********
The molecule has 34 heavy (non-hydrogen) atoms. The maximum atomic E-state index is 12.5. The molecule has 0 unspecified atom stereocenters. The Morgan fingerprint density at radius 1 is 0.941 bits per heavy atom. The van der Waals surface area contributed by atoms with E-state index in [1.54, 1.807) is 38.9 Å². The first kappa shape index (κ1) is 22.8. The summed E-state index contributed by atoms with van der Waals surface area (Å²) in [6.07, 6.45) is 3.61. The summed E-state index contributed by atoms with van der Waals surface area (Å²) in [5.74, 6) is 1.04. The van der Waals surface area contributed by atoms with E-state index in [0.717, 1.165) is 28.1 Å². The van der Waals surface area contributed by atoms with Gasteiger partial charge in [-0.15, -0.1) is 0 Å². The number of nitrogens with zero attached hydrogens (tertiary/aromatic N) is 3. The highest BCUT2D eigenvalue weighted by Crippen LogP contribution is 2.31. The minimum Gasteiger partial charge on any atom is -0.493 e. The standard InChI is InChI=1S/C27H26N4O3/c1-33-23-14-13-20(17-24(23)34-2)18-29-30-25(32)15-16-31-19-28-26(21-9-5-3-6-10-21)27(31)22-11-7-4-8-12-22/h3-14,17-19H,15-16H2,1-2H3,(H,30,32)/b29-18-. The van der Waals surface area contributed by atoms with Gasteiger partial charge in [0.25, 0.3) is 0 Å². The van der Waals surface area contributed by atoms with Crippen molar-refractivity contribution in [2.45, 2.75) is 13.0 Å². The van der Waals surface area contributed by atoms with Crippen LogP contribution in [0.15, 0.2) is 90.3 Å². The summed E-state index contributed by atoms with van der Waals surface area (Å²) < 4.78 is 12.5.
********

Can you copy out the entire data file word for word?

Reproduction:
The molecule has 34 heavy (non-hydrogen) atoms. The maximum atomic E-state index is 12.5. The molecule has 0 unspecified atom stereocenters. The Morgan fingerprint density at radius 1 is 0.941 bits per heavy atom. The van der Waals surface area contributed by atoms with E-state index in [1.54, 1.807) is 38.9 Å². The first kappa shape index (κ1) is 22.8. The summed E-state index contributed by atoms with van der Waals surface area (Å²) in [6.07, 6.45) is 3.61. The summed E-state index contributed by atoms with van der Waals surface area (Å²) in [5.74, 6) is 1.04. The van der Waals surface area contributed by atoms with E-state index in [0.717, 1.165) is 28.1 Å². The van der Waals surface area contributed by atoms with Gasteiger partial charge in [-0.15, -0.1) is 0 Å². The number of nitrogens with zero attached hydrogens (tertiary/aromatic N) is 3. The highest BCUT2D eigenvalue weighted by Crippen LogP contribution is 2.31. The minimum Gasteiger partial charge on any atom is -0.493 e. The standard InChI is InChI=1S/C27H26N4O3/c1-33-23-14-13-20(17-24(23)34-2)18-29-30-25(32)15-16-31-19-28-26(21-9-5-3-6-10-21)27(31)22-11-7-4-8-12-22/h3-14,17-19H,15-16H2,1-2H3,(H,30,32)/b29-18-. The van der Waals surface area contributed by atoms with Gasteiger partial charge in [0.25, 0.3) is 0 Å². The van der Waals surface area contributed by atoms with Crippen molar-refractivity contribution in [2.45, 2.75) is 13.0 Å². The van der Waals surface area contributed by atoms with Crippen LogP contribution in [0.15, 0.2) is 90.3 Å². The summed E-state index contributed by atoms with van der Waals surface area (Å²) < 4.78 is 12.5.